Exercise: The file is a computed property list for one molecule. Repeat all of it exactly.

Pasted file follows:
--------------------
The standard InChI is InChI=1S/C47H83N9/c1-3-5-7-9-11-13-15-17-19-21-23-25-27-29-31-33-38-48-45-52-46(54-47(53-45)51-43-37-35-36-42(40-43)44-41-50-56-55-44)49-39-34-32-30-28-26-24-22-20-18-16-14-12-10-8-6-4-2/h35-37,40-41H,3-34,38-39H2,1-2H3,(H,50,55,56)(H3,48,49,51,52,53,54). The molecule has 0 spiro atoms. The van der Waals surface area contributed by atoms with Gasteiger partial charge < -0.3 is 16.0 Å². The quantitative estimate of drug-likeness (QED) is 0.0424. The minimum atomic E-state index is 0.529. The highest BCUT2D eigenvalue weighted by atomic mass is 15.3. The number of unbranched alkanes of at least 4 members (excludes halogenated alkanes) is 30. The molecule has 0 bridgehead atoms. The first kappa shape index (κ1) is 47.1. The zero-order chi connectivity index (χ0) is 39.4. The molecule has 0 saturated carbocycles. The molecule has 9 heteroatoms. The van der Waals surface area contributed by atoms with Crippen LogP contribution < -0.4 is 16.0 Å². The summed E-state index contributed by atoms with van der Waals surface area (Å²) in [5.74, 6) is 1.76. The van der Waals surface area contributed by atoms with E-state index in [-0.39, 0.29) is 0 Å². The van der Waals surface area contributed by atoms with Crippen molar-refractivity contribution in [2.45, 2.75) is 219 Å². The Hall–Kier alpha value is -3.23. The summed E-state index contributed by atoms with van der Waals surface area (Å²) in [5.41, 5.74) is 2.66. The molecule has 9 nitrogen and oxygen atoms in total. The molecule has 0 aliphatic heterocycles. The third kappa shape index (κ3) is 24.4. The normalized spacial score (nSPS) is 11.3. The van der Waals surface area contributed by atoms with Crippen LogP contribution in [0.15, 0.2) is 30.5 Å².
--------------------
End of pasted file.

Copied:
The standard InChI is InChI=1S/C47H83N9/c1-3-5-7-9-11-13-15-17-19-21-23-25-27-29-31-33-38-48-45-52-46(54-47(53-45)51-43-37-35-36-42(40-43)44-41-50-56-55-44)49-39-34-32-30-28-26-24-22-20-18-16-14-12-10-8-6-4-2/h35-37,40-41H,3-34,38-39H2,1-2H3,(H,50,55,56)(H3,48,49,51,52,53,54). The molecule has 0 spiro atoms. The van der Waals surface area contributed by atoms with Gasteiger partial charge < -0.3 is 16.0 Å². The quantitative estimate of drug-likeness (QED) is 0.0424. The minimum atomic E-state index is 0.529. The highest BCUT2D eigenvalue weighted by atomic mass is 15.3. The number of unbranched alkanes of at least 4 members (excludes halogenated alkanes) is 30. The molecule has 0 bridgehead atoms. The first kappa shape index (κ1) is 47.1. The zero-order chi connectivity index (χ0) is 39.4. The molecule has 0 saturated carbocycles. The molecule has 9 heteroatoms. The van der Waals surface area contributed by atoms with Crippen LogP contribution < -0.4 is 16.0 Å². The summed E-state index contributed by atoms with van der Waals surface area (Å²) in [5.74, 6) is 1.76. The van der Waals surface area contributed by atoms with E-state index in [-0.39, 0.29) is 0 Å². The van der Waals surface area contributed by atoms with Crippen molar-refractivity contribution in [2.45, 2.75) is 219 Å². The Hall–Kier alpha value is -3.23. The summed E-state index contributed by atoms with van der Waals surface area (Å²) in [5.41, 5.74) is 2.66. The molecule has 9 nitrogen and oxygen atoms in total. The molecule has 0 aliphatic heterocycles. The third kappa shape index (κ3) is 24.4. The normalized spacial score (nSPS) is 11.3. The van der Waals surface area contributed by atoms with Crippen LogP contribution in [0.15, 0.2) is 30.5 Å².